Heidi and Seal Divorce: Can a Post-Nuptial Agreement Be Challenged?

Supermodel, Project Runway host, and entrepreneur Heidi Klum has accumulated a fortune worth an estimated $70 million. But is her soon-to-be ex-husband Seal entitled to any of it?

Looking over the divorce documents filed by Klum on April 6, the answer at first appears to be no. In places in the filings asking for listings of the couple’s joint community property and assets, Klum’s lawyer indicates there are none due to the presence a post-nuptial agreement. Also known as a mid-marriage agreement, a “post-nup” can provide for partial or total asset protection in the event a couple ever decides to divorce. Created only after a marriage begins, post-nuptial agreements can be put in place for a number of reasons, but a change in income or wealth on the part of one spouse is a typical concern.

Seal’s divorce response documents contain no mention of a post-nuptial agreement. What the singer does claim, however, are “community and quasi-community assets” that need dividing. Why the conflicting information? This could be a strong signal that Seal’s legal team is gearing up to dispute the post-nup.

Challenging a post-nuptial agreement is not unusual, especially in high net worth divorce cases. In general, in order to have a legally binding post-nuptial agreement, there must have been (at the time the document was drafted and signed): full disclosure by both parties, independent representation for both parties, no coercion or duress to sign, and fair and equitable terms.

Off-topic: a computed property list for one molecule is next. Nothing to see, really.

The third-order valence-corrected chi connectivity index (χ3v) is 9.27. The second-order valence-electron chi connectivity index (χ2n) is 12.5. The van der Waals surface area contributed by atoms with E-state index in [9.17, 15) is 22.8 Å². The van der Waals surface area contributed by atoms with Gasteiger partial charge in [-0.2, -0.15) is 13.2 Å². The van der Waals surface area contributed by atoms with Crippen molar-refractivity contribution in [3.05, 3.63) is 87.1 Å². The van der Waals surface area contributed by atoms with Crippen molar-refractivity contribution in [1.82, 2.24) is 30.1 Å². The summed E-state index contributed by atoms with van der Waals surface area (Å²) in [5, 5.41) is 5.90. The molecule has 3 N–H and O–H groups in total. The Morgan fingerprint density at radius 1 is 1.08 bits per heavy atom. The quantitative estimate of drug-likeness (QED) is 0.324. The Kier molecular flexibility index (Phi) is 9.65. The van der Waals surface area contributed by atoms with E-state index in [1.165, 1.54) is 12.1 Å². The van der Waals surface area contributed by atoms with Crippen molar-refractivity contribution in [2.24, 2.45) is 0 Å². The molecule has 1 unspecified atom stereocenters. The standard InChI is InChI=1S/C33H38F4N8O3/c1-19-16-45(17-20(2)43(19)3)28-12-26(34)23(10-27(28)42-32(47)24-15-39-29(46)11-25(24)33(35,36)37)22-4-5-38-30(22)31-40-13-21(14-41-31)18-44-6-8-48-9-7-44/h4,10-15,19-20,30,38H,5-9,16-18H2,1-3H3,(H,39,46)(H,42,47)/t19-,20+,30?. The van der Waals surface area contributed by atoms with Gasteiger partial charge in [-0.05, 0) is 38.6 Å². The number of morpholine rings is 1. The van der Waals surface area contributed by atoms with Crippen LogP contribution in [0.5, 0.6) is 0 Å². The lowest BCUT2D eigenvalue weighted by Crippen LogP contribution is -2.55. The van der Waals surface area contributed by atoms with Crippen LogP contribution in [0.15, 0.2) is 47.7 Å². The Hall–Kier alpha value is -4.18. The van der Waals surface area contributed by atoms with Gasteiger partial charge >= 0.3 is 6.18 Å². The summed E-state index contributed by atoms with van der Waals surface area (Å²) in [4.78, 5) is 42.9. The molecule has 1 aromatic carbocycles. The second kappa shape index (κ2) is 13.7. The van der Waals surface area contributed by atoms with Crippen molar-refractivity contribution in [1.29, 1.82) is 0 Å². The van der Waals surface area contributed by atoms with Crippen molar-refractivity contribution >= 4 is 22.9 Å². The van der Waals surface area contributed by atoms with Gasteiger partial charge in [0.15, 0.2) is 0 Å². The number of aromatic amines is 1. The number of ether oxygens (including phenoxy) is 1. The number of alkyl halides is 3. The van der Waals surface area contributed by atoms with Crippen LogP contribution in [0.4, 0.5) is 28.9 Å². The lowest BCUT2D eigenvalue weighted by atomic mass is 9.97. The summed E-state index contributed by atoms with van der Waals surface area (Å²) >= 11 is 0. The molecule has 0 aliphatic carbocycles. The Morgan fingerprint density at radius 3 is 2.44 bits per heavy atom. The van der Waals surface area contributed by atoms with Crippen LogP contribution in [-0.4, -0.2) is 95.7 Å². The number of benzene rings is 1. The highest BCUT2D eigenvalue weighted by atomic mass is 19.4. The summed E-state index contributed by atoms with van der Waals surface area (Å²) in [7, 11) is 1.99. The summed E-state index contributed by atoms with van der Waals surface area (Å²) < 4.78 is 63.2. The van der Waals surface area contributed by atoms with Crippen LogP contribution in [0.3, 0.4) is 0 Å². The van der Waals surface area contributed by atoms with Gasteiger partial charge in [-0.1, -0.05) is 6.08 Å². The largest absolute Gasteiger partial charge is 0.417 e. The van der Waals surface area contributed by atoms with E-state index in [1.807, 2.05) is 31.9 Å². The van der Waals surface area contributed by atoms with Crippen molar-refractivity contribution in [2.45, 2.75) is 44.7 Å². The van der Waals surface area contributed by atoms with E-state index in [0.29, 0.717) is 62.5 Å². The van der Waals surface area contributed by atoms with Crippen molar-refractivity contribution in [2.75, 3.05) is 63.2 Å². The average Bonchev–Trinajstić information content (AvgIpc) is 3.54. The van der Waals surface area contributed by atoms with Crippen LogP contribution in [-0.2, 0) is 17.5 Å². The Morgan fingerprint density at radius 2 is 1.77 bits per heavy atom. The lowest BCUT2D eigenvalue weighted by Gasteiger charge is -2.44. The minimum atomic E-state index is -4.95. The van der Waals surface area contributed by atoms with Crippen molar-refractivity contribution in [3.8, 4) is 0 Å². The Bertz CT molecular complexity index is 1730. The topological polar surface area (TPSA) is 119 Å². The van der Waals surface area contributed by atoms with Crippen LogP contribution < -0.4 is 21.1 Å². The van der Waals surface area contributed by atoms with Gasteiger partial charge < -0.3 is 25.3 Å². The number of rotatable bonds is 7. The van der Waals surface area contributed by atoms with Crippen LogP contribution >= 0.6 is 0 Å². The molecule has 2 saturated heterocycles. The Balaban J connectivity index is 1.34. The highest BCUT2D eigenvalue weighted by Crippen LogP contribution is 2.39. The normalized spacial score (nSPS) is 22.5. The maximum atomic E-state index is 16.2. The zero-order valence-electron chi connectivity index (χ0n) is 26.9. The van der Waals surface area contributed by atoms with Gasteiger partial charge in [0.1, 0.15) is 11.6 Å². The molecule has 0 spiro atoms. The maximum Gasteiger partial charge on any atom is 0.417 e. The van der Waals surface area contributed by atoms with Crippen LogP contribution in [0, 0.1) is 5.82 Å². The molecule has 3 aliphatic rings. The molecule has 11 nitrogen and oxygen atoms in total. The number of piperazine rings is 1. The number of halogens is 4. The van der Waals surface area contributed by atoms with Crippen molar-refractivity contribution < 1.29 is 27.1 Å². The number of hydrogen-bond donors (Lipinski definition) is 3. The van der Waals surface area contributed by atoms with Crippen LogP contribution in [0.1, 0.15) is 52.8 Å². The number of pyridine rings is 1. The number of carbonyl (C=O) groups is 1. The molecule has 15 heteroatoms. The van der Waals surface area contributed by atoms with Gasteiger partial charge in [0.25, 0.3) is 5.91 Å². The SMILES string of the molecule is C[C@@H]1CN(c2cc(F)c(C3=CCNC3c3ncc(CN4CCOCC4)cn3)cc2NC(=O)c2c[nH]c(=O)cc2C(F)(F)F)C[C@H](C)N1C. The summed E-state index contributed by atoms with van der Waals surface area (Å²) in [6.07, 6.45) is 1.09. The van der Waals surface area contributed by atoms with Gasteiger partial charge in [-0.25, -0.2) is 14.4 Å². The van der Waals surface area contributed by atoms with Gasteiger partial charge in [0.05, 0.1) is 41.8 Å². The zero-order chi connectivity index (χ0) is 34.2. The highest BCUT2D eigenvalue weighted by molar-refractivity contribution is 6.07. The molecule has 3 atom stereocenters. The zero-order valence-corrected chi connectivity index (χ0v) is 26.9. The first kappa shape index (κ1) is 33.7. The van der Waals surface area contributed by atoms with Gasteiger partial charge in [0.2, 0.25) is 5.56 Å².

Post-nuptial agreements tend to be scrutinized by the court more than pre-nuptial agreements, meaning that if Seal is able to convince a judge that any of the above were lacking, he may stand a chance at having the court agree to consider the couple’s assets as community property. Since California is a community property state (New Jersey is a “equitable property state”), this could mean Seal has claim to a 50% share of his soon-to-be former wife’s wealth.

For the rest of us non-celebs, the takeaway lesson from Heidi and Seal is clear. If you are considering a post-nuptial agreement to protect assets or outline spousal support in the event of divorce, working with a qualified family law attorney experienced in writing and enforcing post-nuptial agreements is a must if your goal is a document with sticking power.

We will be watching closely to see what unfolds next.